By Stacy Liberatore
“Art does not solve problems, but makes us aware of their existence.”
~sculptor Magdalena Abakanowicz
New York City is full of art. Some of is more apparent, like the paintings found in our famous museums, while others is discernible on the street only to those living in the moment.
Now, the MTA has put together an app to help you identify art throughout the city. Yes, the MTA – as in the agency that runs our subways and tolls.
The MTA app is actually one of the best kept secrets, acting like your own personal tour guide to exquisite pieces throughout the subway and rail systems in New York.
You have probably captured a glimpse of the bronze statues at the 14th & 8th avenue stop. What is it? What does it mean? Who created it? The MTA app answers those questions.
Tom Otterness is the creator of that sculptor and the MTA has strategically placed his creations for commuters to enjoy. There’s an alligator rising out of the sewer to devour a man and a little man sitting on a bench hold a bag of money (see picture at the left). These pieces are without a doubt humorous and are guaranteed to ease your mood while traveling through the subway.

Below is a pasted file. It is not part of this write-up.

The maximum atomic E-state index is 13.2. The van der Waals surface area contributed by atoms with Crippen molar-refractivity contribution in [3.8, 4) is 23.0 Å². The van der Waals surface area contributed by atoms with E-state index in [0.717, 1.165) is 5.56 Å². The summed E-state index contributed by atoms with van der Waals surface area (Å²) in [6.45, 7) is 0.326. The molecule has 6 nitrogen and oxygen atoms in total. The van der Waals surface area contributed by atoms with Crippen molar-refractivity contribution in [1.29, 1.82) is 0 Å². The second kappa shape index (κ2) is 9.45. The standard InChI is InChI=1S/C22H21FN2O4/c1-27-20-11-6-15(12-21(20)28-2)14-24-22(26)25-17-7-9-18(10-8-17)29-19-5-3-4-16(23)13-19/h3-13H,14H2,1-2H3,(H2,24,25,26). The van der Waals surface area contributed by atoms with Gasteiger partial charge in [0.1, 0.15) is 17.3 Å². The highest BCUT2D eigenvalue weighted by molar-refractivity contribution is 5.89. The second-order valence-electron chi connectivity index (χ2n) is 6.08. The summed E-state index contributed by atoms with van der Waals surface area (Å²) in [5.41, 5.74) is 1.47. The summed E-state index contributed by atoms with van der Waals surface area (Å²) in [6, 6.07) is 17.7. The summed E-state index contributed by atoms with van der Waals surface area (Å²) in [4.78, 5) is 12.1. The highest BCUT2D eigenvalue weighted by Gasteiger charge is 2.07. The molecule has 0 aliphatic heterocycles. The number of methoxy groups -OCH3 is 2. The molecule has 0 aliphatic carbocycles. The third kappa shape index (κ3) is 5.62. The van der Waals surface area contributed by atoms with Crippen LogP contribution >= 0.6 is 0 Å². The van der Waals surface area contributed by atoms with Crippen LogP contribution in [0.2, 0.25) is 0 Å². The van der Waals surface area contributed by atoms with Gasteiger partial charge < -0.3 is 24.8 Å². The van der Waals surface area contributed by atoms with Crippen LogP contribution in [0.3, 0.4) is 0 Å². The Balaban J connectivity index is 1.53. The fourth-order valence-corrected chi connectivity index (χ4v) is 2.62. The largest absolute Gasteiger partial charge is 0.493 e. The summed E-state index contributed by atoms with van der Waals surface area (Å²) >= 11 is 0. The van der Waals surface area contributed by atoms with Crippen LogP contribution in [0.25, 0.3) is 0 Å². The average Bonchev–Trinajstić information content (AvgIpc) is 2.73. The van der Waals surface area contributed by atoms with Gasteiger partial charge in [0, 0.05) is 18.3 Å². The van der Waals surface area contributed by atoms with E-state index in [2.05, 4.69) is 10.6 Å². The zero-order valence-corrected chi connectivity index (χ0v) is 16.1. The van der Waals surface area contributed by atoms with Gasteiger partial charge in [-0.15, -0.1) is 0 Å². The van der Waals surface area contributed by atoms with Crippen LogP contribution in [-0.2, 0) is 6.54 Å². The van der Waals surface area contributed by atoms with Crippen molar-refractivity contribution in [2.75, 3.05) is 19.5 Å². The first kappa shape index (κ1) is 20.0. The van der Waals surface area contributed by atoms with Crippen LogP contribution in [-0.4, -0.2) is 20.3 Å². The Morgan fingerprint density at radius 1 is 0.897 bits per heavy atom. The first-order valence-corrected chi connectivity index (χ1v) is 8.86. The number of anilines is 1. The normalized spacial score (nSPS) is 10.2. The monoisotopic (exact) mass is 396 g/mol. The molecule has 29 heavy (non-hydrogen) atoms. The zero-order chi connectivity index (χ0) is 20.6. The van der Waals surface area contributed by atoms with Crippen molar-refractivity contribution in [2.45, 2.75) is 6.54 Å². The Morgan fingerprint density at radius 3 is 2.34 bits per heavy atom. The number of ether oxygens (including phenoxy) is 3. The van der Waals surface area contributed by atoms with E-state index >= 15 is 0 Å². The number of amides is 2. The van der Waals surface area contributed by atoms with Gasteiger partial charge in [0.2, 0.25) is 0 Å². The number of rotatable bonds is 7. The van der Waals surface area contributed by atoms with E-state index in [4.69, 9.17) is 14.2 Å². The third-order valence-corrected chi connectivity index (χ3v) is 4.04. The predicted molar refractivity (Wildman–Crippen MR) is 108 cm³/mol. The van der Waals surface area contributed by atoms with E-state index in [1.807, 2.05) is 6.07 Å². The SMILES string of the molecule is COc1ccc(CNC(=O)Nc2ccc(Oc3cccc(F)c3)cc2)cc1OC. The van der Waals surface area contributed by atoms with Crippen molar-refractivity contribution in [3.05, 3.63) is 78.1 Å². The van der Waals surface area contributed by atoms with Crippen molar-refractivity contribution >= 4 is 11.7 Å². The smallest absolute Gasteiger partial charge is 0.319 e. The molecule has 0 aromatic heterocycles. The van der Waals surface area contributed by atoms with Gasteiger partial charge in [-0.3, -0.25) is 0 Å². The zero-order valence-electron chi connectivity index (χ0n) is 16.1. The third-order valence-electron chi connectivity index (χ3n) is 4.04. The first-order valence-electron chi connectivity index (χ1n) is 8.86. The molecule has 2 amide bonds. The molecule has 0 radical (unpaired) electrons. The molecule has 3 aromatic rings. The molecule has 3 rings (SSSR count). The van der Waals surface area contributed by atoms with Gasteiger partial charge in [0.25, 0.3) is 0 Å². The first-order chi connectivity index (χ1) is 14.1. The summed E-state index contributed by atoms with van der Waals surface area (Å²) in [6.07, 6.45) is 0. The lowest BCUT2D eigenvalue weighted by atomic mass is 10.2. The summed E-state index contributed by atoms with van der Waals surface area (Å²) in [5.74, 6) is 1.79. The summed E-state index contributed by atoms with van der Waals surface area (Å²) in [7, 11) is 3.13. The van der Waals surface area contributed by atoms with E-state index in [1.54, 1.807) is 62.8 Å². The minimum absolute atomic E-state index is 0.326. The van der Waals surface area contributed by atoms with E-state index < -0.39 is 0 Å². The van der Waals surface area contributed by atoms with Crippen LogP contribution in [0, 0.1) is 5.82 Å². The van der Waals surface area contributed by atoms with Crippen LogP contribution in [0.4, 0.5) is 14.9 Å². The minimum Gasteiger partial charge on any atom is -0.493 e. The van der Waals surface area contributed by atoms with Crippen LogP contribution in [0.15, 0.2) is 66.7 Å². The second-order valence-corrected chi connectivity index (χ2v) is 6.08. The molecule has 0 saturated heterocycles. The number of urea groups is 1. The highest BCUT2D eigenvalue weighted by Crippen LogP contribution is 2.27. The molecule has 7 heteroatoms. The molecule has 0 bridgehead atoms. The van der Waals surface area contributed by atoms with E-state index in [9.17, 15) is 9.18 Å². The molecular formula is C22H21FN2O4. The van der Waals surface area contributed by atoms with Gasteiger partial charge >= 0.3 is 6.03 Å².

Move uptown to Time Sqare to feast your eyes on colorful, offbeat glazed ceramic panels, created by Toby Buonagurio who is a native to the city. His sculpture in Times Square is titled, 35 Times” comprised of 35 unique, one of a kind sculptural ceramic reliefs created by the artist over five years that reflect exactly what you see, the colorful, offbeat world of New York City.
The app finds artwork listed by the line or by the artist; it provides turn-by-turn directions, so it’s impossible to get lost, unless you’re one of those people who has a hard time finding their way out of paper bag, then no matter how simple the directions are you will end up in New Jersey.
The app introduces you to hundreds of pieces of art on your phone.
So the next time you are on the subway, bored and staring at a person’s armpit on the train, download the MTA art app and get educated on the art you pass everyday.